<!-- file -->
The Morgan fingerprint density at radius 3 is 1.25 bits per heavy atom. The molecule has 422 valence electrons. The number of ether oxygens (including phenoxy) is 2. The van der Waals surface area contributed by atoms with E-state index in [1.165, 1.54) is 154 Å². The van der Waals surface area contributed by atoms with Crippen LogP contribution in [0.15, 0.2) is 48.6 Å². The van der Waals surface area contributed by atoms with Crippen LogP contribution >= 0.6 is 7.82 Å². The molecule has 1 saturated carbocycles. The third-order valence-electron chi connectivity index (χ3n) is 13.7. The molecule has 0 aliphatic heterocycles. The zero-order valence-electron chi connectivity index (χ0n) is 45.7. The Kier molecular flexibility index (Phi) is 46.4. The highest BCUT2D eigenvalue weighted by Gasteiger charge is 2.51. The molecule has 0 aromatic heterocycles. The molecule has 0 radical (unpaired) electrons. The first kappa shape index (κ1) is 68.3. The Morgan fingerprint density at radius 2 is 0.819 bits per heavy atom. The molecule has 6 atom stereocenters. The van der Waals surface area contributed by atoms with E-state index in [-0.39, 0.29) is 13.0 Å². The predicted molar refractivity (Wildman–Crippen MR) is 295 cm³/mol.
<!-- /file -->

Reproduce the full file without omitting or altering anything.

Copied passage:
The Morgan fingerprint density at radius 3 is 1.25 bits per heavy atom. The molecule has 422 valence electrons. The number of ether oxygens (including phenoxy) is 2. The van der Waals surface area contributed by atoms with E-state index in [1.165, 1.54) is 154 Å². The van der Waals surface area contributed by atoms with Crippen LogP contribution in [0.15, 0.2) is 48.6 Å². The van der Waals surface area contributed by atoms with Crippen LogP contribution >= 0.6 is 7.82 Å². The molecule has 1 saturated carbocycles. The third-order valence-electron chi connectivity index (χ3n) is 13.7. The molecule has 0 aliphatic heterocycles. The zero-order valence-electron chi connectivity index (χ0n) is 45.7. The Kier molecular flexibility index (Phi) is 46.4. The highest BCUT2D eigenvalue weighted by Gasteiger charge is 2.51. The molecule has 0 aromatic heterocycles. The molecule has 0 radical (unpaired) electrons. The first kappa shape index (κ1) is 68.3. The Morgan fingerprint density at radius 2 is 0.819 bits per heavy atom. The molecule has 6 atom stereocenters. The van der Waals surface area contributed by atoms with E-state index in [-0.39, 0.29) is 13.0 Å². The predicted molar refractivity (Wildman–Crippen MR) is 295 cm³/mol.